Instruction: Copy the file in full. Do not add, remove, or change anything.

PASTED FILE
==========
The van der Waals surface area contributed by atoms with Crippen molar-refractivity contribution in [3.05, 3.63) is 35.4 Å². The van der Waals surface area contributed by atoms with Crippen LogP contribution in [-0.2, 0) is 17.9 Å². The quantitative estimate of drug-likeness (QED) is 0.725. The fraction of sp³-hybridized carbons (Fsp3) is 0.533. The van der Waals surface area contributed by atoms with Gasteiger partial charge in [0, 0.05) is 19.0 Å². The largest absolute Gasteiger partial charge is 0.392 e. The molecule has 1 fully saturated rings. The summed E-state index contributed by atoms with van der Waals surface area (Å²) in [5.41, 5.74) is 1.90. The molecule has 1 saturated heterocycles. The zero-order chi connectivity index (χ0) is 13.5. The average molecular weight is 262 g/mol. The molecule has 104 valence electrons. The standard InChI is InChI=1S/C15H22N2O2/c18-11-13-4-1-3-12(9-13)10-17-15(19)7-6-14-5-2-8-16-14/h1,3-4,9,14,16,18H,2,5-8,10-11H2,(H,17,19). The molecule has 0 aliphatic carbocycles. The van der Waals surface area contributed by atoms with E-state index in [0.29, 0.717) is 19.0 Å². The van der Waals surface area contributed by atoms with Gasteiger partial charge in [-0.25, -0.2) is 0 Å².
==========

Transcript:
The van der Waals surface area contributed by atoms with Crippen molar-refractivity contribution in [3.05, 3.63) is 35.4 Å². The van der Waals surface area contributed by atoms with Crippen LogP contribution in [-0.2, 0) is 17.9 Å². The quantitative estimate of drug-likeness (QED) is 0.725. The fraction of sp³-hybridized carbons (Fsp3) is 0.533. The van der Waals surface area contributed by atoms with Gasteiger partial charge in [0, 0.05) is 19.0 Å². The largest absolute Gasteiger partial charge is 0.392 e. The molecule has 1 fully saturated rings. The summed E-state index contributed by atoms with van der Waals surface area (Å²) in [5.41, 5.74) is 1.90. The molecule has 1 saturated heterocycles. The zero-order chi connectivity index (χ0) is 13.5. The average molecular weight is 262 g/mol. The molecule has 104 valence electrons. The standard InChI is InChI=1S/C15H22N2O2/c18-11-13-4-1-3-12(9-13)10-17-15(19)7-6-14-5-2-8-16-14/h1,3-4,9,14,16,18H,2,5-8,10-11H2,(H,17,19). The molecule has 0 aliphatic carbocycles. The van der Waals surface area contributed by atoms with E-state index in [0.29, 0.717) is 19.0 Å². The van der Waals surface area contributed by atoms with Gasteiger partial charge in [-0.25, -0.2) is 0 Å².